It’s official: The U.S. has its first exascale computing system, as the Frontier system at Oak Ridge National Laboratory in Tennessee exceeded 1.1 exaflop/s in the new Top500 list of the world’s most powerful supercomputers. Frontier becomes the first supercomputer to perform of one quintillion calculations per second — a billion billion calculations — in a set of standard tests used by researchers to rank supercomputers
“With an exact HPL score of 1.102 Exaflop/s, Frontier is not only the most powerful supercomputer to ever exist – it’s also the first true exascale machine,” said the Top500 announcement.
The system developed by the Department of Energy uses 8,730,112 cores. The new HPE Cray EX architecture combines 3rd Gen AMD EPYC CPUs optimized for HPC and AI with AMD Instinct 250X accelerators and Slingshot-11 interconnect.
“Frontier is ushering in a new era of exascale computing to solve the world’s biggest scientific challenges,” said Thomas Zacharia, Director of Oak Ridge National Lab. “This milestone offers just a preview of Frontier’s unmatched capability as a tool for scientific discovery. It is the result of more than a decade of collaboration among the national laboratories, academia and private industry, including DOE’s Exascale Computing Project, which is deploying the applications, software technologies, hardware and integration necessary to ensure impact at the exascale.”
Today’s milestone is the culmination of a quest begin in 2016, when the DOE formed the Exascale Computing Initiative (ECI to accelerate the research and development of exascale systems, framing the effort as a priority for both science and national security.
Here’s a look at notable coverage of today’s milestone:
- At Long Last, HPC Officially Breaks the Exascale Barrier: The Next Platform provides the big-picture context on the exascale accomplishment and its significance to high-performance computing. “Some of us have been waiting decades for this moment,” writes Timothy Prickett Morgan. “This scale, which has been very expensive and difficult to come by, gives researchers the ability to do larger and finer-grained simulations and an immense amount of AI training and inference as well, opening up all kinds of possibilities for the advancement of science and engineering.”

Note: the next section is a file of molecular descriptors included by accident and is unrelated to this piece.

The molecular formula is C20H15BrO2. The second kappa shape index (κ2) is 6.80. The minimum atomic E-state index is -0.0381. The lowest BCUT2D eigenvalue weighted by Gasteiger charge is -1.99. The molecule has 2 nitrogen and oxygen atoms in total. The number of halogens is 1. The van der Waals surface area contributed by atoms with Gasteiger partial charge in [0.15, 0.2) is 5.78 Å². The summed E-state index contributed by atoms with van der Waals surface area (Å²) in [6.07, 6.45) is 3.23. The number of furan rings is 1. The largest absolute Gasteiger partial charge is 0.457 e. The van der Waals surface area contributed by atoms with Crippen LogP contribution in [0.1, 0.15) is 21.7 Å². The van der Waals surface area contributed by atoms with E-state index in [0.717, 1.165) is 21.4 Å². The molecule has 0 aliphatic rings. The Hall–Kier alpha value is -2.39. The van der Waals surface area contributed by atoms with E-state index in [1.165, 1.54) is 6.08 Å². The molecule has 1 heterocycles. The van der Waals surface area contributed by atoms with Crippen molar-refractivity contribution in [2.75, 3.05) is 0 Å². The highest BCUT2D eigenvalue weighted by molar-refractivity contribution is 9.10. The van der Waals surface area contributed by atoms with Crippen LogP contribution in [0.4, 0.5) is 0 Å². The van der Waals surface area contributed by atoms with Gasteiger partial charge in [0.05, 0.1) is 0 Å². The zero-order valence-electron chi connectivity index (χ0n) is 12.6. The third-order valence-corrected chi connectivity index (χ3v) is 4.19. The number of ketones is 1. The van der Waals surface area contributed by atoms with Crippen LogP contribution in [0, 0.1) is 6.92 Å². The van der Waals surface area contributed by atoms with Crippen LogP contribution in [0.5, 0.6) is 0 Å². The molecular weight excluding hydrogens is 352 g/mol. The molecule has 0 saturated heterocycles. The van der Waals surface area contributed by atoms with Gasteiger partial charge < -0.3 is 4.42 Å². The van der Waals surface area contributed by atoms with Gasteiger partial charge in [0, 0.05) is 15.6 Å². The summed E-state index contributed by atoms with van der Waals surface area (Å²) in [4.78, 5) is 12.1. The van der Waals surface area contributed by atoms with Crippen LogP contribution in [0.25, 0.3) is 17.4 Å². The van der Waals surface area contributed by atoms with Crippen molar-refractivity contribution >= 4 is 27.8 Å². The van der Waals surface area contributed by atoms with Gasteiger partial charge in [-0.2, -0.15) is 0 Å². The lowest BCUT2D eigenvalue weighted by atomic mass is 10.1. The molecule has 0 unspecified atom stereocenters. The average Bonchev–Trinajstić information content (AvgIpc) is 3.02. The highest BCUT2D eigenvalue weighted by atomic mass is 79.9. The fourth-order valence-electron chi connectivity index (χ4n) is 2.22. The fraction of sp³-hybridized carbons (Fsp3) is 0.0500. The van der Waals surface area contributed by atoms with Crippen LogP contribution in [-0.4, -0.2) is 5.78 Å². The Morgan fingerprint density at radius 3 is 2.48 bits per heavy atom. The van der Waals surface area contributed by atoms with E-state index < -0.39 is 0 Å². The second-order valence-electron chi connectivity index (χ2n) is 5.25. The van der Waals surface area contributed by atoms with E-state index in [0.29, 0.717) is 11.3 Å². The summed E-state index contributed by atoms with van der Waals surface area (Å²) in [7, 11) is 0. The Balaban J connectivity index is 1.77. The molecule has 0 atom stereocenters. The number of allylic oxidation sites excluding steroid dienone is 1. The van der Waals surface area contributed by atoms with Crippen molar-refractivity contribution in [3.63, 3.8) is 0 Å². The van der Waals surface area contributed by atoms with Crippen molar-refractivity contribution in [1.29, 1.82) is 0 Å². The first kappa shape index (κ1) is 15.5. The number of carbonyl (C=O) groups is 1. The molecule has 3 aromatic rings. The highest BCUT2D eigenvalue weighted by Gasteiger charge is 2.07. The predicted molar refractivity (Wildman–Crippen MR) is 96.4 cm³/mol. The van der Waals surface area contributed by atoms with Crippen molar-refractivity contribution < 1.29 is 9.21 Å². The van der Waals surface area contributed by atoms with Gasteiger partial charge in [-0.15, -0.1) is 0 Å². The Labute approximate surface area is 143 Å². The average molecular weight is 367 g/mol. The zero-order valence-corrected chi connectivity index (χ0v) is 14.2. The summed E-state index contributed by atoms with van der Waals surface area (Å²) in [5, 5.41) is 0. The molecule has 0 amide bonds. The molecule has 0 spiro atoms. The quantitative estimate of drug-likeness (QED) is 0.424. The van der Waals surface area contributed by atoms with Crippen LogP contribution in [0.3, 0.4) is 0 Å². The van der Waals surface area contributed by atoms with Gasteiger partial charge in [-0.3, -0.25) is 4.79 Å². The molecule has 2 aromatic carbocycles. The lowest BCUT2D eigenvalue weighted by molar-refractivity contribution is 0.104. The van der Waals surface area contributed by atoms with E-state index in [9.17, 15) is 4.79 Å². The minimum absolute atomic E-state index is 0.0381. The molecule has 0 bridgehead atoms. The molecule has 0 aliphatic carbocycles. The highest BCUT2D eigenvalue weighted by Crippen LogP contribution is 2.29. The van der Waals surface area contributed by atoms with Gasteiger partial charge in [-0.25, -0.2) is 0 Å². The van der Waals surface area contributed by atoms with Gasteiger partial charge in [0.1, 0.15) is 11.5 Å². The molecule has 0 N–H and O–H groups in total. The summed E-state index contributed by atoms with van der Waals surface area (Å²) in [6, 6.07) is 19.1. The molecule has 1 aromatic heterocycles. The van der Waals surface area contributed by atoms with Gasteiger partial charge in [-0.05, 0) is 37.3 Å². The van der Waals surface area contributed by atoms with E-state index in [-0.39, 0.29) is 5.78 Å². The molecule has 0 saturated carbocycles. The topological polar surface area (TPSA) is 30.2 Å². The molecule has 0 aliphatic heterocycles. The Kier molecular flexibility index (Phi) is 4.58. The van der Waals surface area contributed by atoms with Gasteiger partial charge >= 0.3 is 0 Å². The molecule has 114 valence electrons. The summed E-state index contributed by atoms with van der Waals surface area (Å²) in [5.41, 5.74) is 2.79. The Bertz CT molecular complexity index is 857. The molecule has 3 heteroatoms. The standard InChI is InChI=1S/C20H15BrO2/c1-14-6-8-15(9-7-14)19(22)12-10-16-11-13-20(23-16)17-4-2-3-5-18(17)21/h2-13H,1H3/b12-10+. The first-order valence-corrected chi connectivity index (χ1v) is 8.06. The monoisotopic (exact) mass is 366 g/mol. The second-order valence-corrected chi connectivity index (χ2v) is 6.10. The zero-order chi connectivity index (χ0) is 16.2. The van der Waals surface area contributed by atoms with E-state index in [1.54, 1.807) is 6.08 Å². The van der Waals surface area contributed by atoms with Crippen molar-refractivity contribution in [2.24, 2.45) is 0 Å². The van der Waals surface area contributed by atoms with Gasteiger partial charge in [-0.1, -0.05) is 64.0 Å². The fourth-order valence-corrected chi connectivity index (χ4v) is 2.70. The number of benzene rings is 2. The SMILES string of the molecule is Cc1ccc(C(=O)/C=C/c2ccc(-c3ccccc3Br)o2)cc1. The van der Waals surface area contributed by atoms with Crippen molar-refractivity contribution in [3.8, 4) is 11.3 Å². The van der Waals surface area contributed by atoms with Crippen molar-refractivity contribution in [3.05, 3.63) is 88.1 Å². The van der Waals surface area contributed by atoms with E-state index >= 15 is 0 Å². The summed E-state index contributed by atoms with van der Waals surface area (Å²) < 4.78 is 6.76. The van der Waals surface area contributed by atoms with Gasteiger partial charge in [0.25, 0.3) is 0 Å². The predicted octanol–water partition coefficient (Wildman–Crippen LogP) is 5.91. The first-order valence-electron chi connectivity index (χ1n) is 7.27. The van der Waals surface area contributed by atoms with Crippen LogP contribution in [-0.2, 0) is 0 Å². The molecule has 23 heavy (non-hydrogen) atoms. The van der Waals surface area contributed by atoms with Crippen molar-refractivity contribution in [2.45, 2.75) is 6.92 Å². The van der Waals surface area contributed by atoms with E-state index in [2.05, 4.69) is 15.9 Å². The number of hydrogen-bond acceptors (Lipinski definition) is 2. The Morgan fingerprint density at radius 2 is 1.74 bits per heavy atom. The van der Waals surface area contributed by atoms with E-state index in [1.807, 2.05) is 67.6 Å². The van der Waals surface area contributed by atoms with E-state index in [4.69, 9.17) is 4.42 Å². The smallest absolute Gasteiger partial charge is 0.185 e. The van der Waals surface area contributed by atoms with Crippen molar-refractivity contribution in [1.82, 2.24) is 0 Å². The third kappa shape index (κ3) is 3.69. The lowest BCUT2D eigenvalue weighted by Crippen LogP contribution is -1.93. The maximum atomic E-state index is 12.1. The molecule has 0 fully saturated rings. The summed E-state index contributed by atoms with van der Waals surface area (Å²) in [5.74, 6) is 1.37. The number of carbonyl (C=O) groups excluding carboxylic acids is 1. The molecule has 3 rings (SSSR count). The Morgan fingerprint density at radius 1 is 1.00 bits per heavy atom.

- U.S. Regains Top Spot, But Where is China?: The release of the Top500 is often seen in geopolitical terms, and that’s the lens embraced by The New York Times, which notes that Frontier unseated Japan’s Fugaku system atop the Top500 list. But the NYT also notes the elephant in the data hall. “But the crown has a caveat,” the Times writes. “Some experts believe that Frontier has been beaten in the exascale race by two systems in China. Operators of those systems have not submitted test results for evaluation.” The details of the Chinese systems have been reported by several outlets, most notably by Nicole Hemsoth (“China Has Already Reached Exascale – One Two Separate Systems”).
- Beyond Frontier: An Ascendant Moment for U.S. HPC?: Frontier’s exascale rating is part of a larger resurgence for American HPC, as noted by The Register. “The results mark a turning point for US supercomputing, which has waned in recent years. American systems now capture the first, fourth, fifth, seventh and eighth slots in the top ten of the Top500 list.”
- Strong Showing by AMD Processors: The Top500 provides bragging rights for hardware vendors, and the June 2022 version highlights the gains for AMD APYC processors in HPC. “AMD EPYC-powered systems now comprise five of the top ten supercomputers in the world, and ten of the top twenty,” notes Toms Hardware. “In fact, AMD’s EPYC is now in 94 of the Top500 supercomputers in the world, marking a steady increase over the 73 systems listed in November 2021 .”
- Power Meets Sustainability With LUMI: One of the most interesting new systems on the Top500 list is LUMI, which debits at number 3. The system was developed by the EuroHPC Joint Undertaking, a consortium of 10 European countries. The 151-petaflop system is expected to enable innovation in drug discovery, healthcare, and weather forecasting. Reflecting Europe’s green sensibilities, LUMI runs on 100% renewable hydroelectricity, uses free cooling and has an advanced heat recycling system, with its waste heat being used for local district heating.